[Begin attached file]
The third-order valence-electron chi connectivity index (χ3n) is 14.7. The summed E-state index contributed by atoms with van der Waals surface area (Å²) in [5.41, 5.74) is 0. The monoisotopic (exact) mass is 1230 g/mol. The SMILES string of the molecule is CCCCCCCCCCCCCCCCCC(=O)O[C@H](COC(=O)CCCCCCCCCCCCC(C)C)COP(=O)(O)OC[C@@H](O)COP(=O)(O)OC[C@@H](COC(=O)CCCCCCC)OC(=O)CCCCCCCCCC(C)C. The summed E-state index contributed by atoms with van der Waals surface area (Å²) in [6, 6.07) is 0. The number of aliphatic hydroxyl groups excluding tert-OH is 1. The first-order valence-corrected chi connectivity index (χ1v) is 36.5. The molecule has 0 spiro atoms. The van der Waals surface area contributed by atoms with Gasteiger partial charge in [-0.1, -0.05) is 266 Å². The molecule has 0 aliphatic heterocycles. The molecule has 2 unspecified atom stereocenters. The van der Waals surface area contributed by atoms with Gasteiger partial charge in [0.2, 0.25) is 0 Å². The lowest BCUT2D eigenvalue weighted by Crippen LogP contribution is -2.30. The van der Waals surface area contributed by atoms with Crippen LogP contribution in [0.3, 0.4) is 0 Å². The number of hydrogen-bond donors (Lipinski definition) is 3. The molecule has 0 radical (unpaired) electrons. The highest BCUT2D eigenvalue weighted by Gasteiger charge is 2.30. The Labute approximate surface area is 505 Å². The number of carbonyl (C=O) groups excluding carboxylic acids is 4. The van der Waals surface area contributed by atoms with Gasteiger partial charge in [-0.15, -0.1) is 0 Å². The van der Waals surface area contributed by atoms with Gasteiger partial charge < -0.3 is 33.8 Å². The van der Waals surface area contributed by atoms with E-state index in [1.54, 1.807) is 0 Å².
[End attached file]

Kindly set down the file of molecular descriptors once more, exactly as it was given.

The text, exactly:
The third-order valence-electron chi connectivity index (χ3n) is 14.7. The summed E-state index contributed by atoms with van der Waals surface area (Å²) in [5.41, 5.74) is 0. The monoisotopic (exact) mass is 1230 g/mol. The SMILES string of the molecule is CCCCCCCCCCCCCCCCCC(=O)O[C@H](COC(=O)CCCCCCCCCCCCC(C)C)COP(=O)(O)OC[C@@H](O)COP(=O)(O)OC[C@@H](COC(=O)CCCCCCC)OC(=O)CCCCCCCCCC(C)C. The summed E-state index contributed by atoms with van der Waals surface area (Å²) in [6, 6.07) is 0. The number of aliphatic hydroxyl groups excluding tert-OH is 1. The first-order valence-corrected chi connectivity index (χ1v) is 36.5. The molecule has 0 spiro atoms. The van der Waals surface area contributed by atoms with Gasteiger partial charge in [-0.1, -0.05) is 266 Å². The molecule has 0 aliphatic heterocycles. The molecule has 2 unspecified atom stereocenters. The van der Waals surface area contributed by atoms with Gasteiger partial charge in [0.2, 0.25) is 0 Å². The lowest BCUT2D eigenvalue weighted by Crippen LogP contribution is -2.30. The van der Waals surface area contributed by atoms with Crippen LogP contribution in [0.3, 0.4) is 0 Å². The number of hydrogen-bond donors (Lipinski definition) is 3. The molecule has 0 radical (unpaired) electrons. The highest BCUT2D eigenvalue weighted by Gasteiger charge is 2.30. The Labute approximate surface area is 505 Å². The number of carbonyl (C=O) groups excluding carboxylic acids is 4. The van der Waals surface area contributed by atoms with Gasteiger partial charge in [-0.15, -0.1) is 0 Å². The van der Waals surface area contributed by atoms with Gasteiger partial charge < -0.3 is 33.8 Å². The van der Waals surface area contributed by atoms with E-state index in [1.54, 1.807) is 0 Å².